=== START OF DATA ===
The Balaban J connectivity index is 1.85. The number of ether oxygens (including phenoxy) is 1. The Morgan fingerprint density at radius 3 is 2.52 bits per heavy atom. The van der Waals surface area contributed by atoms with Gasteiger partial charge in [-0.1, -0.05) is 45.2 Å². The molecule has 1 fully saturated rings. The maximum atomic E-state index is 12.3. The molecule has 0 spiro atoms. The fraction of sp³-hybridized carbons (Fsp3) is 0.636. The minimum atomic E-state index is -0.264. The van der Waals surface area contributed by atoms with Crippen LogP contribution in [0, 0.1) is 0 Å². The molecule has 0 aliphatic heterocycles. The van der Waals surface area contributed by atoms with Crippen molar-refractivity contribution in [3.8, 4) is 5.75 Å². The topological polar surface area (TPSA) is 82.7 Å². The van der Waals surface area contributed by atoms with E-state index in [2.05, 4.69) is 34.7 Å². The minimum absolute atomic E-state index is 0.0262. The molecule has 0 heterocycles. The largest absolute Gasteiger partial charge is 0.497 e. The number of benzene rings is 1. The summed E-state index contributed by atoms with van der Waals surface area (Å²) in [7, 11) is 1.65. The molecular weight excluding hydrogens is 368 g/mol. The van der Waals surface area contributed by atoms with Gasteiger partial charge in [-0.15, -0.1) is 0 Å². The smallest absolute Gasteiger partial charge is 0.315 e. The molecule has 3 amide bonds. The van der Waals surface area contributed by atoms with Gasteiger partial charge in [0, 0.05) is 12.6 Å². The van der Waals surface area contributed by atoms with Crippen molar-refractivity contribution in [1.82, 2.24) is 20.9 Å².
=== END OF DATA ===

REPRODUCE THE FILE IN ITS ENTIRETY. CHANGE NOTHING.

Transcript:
The Balaban J connectivity index is 1.85. The number of ether oxygens (including phenoxy) is 1. The Morgan fingerprint density at radius 3 is 2.52 bits per heavy atom. The van der Waals surface area contributed by atoms with Gasteiger partial charge in [-0.1, -0.05) is 45.2 Å². The molecule has 1 fully saturated rings. The maximum atomic E-state index is 12.3. The molecule has 0 spiro atoms. The fraction of sp³-hybridized carbons (Fsp3) is 0.636. The minimum atomic E-state index is -0.264. The van der Waals surface area contributed by atoms with Crippen LogP contribution in [0, 0.1) is 0 Å². The molecule has 0 aliphatic heterocycles. The van der Waals surface area contributed by atoms with Crippen molar-refractivity contribution in [3.8, 4) is 5.75 Å². The topological polar surface area (TPSA) is 82.7 Å². The van der Waals surface area contributed by atoms with E-state index in [2.05, 4.69) is 34.7 Å². The minimum absolute atomic E-state index is 0.0262. The molecule has 0 heterocycles. The largest absolute Gasteiger partial charge is 0.497 e. The number of benzene rings is 1. The summed E-state index contributed by atoms with van der Waals surface area (Å²) in [7, 11) is 1.65. The molecular weight excluding hydrogens is 368 g/mol. The van der Waals surface area contributed by atoms with Gasteiger partial charge in [-0.15, -0.1) is 0 Å². The smallest absolute Gasteiger partial charge is 0.315 e. The molecule has 3 amide bonds. The van der Waals surface area contributed by atoms with Gasteiger partial charge in [0, 0.05) is 12.6 Å². The van der Waals surface area contributed by atoms with Crippen molar-refractivity contribution in [1.82, 2.24) is 20.9 Å².